From the river to your tap: council votes to replace aging water line

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On May 13, council unanimously decided to continue using the Yellowknife River as the city’s main source of drinking water and began the process of acquiring nearly $26 million in federal funding to replace the community’s aging water line.

On Monday, City Council voted unanimously to use the Yellowknife River as the city's source or drinking water and to pursue funding for replacing the submarine water line. Brett McGarry / NNSL photo.
On Monday, city council voted unanimously to use the Yellowknife River as the city’s source or drinking water and to pursue funding for replacing the submarine water line.
Brett McGarry/NNSL photo

The funding to replace the 50-year-old water line will come from the federal Disaster Mitigation and Adaptation Fund (DMAF) and was awarded on March 13.

In 2017, a study from engineering firm AECOM was commissioned to determine the best source of drinking water for the city and to weigh all possibilities while assessing possible risks and hazards.

The findings of the study revealed that when cost, water quality, feasibility and other factors were taken into account, the Yellowknife River was the best option for the city.

In January 2018, Dillion Construction LTD completed a third-party review of the study and came to the same conclusion.

At the city council meeting, Coun. Niels Konge expressed concerned about not having enough information on the possibility being “locked in” to the Yellowknife River plan.

Konge also said a complete risk assessment of the possible “catastrophic event,” if arsenic frozen in the chambers of Giant Mine ever contaminates Great Slave Lake, had not been completed and presented to council yet.

Councillors also received an eleventh hour email from the GNWT with research that showed that water levels in the Yellowknife river are expected the drop by a foot in 50 years and turbidity levels, which is the amount of suspended particles in water, were also expected to increase.

“I am a little concerned that is going to lock us in to this plan and we haven’t gotten all the information on the Yellowknife Bay in terms of reports from AECOM,” said Konge. “If it weren’t for a (possible) catastrophic event at Giant Mine, the bay would have good drinking water.”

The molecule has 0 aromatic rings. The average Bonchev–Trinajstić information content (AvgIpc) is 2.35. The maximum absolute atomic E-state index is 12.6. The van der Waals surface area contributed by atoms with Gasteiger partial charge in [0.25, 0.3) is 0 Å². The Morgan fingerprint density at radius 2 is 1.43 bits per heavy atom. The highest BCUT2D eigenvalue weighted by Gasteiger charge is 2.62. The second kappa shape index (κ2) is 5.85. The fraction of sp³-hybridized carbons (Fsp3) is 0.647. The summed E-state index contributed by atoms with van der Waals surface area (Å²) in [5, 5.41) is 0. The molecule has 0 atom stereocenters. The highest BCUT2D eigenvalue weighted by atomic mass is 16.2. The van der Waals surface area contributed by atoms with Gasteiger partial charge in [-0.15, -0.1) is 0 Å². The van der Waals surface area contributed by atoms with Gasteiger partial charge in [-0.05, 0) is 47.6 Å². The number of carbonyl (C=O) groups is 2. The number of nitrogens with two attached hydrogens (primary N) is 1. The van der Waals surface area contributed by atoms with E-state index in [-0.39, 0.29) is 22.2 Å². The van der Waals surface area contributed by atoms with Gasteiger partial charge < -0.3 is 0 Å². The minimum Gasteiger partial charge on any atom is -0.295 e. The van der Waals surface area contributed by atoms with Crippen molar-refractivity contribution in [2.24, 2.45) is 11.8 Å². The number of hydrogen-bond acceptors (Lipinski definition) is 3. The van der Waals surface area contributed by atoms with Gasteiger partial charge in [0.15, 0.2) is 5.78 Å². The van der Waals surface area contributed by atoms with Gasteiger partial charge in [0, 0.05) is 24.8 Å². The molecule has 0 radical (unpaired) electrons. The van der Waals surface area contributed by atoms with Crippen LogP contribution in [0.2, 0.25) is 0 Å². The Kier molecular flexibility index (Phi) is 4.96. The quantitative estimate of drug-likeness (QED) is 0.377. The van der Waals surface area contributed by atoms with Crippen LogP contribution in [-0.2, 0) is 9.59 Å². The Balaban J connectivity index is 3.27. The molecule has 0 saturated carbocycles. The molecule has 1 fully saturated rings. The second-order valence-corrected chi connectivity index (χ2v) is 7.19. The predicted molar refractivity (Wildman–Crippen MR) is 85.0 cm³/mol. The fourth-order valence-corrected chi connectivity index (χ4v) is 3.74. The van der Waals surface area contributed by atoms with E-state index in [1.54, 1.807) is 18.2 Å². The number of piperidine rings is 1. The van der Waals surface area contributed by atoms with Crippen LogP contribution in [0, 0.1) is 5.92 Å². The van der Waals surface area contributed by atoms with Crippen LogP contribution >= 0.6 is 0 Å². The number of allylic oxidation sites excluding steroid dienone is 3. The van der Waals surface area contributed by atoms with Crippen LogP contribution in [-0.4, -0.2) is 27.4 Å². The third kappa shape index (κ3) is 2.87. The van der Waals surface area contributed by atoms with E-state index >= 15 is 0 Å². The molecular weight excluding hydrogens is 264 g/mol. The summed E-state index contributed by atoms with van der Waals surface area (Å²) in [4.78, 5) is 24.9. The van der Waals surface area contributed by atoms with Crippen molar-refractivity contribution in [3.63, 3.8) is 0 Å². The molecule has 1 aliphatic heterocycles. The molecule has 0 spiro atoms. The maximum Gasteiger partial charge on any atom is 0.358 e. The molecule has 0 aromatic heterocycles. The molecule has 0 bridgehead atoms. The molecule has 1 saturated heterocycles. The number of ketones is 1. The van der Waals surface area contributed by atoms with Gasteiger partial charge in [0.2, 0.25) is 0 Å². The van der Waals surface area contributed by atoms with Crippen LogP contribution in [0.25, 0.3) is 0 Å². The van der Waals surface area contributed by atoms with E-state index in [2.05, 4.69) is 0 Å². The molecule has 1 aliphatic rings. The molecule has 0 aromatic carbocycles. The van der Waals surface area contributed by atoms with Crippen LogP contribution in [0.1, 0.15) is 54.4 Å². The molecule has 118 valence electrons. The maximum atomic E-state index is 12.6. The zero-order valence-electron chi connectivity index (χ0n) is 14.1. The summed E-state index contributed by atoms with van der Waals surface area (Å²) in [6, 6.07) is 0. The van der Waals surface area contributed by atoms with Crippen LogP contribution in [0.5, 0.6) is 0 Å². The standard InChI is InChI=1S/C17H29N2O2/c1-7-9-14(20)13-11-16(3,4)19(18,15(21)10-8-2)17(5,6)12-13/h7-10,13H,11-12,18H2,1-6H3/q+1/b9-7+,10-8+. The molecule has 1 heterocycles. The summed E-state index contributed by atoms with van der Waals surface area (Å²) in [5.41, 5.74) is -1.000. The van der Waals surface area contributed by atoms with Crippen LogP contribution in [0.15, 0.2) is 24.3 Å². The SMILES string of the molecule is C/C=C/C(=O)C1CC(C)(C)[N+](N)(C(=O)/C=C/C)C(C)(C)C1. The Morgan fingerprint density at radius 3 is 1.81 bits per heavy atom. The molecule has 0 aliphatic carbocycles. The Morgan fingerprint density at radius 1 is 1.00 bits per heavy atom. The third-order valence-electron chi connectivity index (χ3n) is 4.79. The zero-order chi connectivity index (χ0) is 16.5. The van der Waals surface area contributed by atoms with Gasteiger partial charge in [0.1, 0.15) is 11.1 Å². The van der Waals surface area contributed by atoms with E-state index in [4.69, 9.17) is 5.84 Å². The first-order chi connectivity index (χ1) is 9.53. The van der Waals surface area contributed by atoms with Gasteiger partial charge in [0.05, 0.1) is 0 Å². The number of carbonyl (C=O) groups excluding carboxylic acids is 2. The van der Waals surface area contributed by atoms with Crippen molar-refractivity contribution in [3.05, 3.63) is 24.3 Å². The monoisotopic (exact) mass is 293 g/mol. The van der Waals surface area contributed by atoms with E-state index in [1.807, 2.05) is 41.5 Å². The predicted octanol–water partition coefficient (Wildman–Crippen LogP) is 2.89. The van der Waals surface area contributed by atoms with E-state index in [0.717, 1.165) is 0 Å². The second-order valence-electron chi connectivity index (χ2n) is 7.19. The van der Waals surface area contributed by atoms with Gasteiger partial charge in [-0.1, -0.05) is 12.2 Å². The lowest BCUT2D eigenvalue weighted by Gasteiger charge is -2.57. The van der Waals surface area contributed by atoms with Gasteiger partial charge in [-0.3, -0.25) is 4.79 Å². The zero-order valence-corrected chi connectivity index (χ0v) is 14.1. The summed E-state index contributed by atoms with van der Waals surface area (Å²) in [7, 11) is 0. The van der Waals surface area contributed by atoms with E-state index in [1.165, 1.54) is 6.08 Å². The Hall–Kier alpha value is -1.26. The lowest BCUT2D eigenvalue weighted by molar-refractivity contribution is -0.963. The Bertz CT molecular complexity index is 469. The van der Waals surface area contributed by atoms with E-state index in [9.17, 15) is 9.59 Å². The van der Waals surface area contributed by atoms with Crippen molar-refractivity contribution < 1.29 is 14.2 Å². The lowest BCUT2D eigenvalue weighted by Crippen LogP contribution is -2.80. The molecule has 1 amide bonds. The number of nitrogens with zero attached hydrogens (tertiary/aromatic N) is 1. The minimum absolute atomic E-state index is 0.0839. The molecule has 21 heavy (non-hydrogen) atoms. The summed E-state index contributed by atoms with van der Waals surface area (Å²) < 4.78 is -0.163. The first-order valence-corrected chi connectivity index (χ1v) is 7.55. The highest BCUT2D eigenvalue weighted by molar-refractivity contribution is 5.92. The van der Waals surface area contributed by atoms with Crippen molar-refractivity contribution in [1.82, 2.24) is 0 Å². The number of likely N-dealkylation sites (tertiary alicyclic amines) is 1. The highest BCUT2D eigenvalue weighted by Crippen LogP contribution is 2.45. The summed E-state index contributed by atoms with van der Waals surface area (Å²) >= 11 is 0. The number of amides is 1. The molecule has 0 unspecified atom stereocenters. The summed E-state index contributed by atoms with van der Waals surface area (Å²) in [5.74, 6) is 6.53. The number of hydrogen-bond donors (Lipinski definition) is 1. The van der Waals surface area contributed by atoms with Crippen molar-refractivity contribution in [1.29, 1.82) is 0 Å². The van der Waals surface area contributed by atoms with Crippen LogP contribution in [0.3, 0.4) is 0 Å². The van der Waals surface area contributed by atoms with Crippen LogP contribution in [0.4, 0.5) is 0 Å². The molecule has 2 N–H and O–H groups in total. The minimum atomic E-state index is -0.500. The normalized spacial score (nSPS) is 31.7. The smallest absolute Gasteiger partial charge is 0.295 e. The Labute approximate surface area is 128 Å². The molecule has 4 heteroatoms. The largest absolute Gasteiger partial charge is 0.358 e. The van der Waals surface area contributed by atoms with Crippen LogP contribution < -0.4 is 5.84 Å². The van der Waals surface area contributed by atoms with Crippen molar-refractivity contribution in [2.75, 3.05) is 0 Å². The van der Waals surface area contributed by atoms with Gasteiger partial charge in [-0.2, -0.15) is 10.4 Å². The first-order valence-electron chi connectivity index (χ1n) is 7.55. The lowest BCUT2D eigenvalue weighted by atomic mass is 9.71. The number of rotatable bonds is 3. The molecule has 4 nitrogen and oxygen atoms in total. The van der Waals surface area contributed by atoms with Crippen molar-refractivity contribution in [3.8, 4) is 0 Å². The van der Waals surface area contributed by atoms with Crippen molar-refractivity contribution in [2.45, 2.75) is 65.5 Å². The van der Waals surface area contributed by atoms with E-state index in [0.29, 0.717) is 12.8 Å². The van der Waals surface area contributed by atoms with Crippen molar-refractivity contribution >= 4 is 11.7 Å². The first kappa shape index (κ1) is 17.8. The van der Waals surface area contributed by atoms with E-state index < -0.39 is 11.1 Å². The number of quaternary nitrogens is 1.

Sheila Bassi-Kellett, the city’s senior administration officer, reminded council of the multiple factors and amount of work that had gone into council’s decision.

“Over the past couple years we’ve gotten background research, we’ve gotten technical advice from experts. we’ve come back to council proposing various options we could pursue in order to be able to ensure we’ve got a good source of drinking water,” said Bassi-Kellett. “We do appreciate the comments that have come from the GNWT quite literally at the eleventh hour. We appreciate what they’re saying but we believe we have the means to mitigate this.”

Bassi-Kellett noted that the city would lose the available DMAF funding and would have to make extensive changes to the city’s water licences application if council changed its mind.

In addition, the Yellowknives Dene First Nation have been strong supporters of the city getting drinking water up stream of Giant Mine, she said.

The submarine water line that needs replacing runs from the city to the Yellowknife river. Being over 50 years old, cannot be repaired and must be replaced. Courtesy of City of Yellowknife.
The submarine water line that needs replacing runs from the city to the Yellowknife River. Being over 50 years old, it cannot be repaired and must be replaced.
photo courtesy of the City of Yellowknife.

Chris Greencorn, the city’s director of public works, reassured council that the water treatment facility was well equipped to handle rising turbidity in the river.

“The city has received in the past 15 years two major water events,” said Greencorn. “One was in 2004 where we saw spikes of 33.3 NTU (Nephelometric turbidity units) with an average daily rate 19 NTU and the current water treatment plant is designed to handle upwards of 45 to 50 NTU.”

“In the worse case we’ve seen so far, the water treatment plant was designed to handle those ranges. If ranges ever did exceed those, additional processes could be added to the plant. There is plenty of capacity in the current treatment plant to address the magnitude that our colleagues have flagged.”

Mayor Rebecca Alty said this was not the last opportunity to halt the project should a problem arise as it will come up again during budget 2020 discussions.

“We are directing administration to go down this path until any information comes out that is drastically different than what’s before us,” she said.

Now city administration will enter a contribution agreement with the federal government to get the funding which will represent 75 per cent of the total cost of replacing the pipeline.

The city will be responsible for about $8 million, or about 25 per cent of the project’s cost.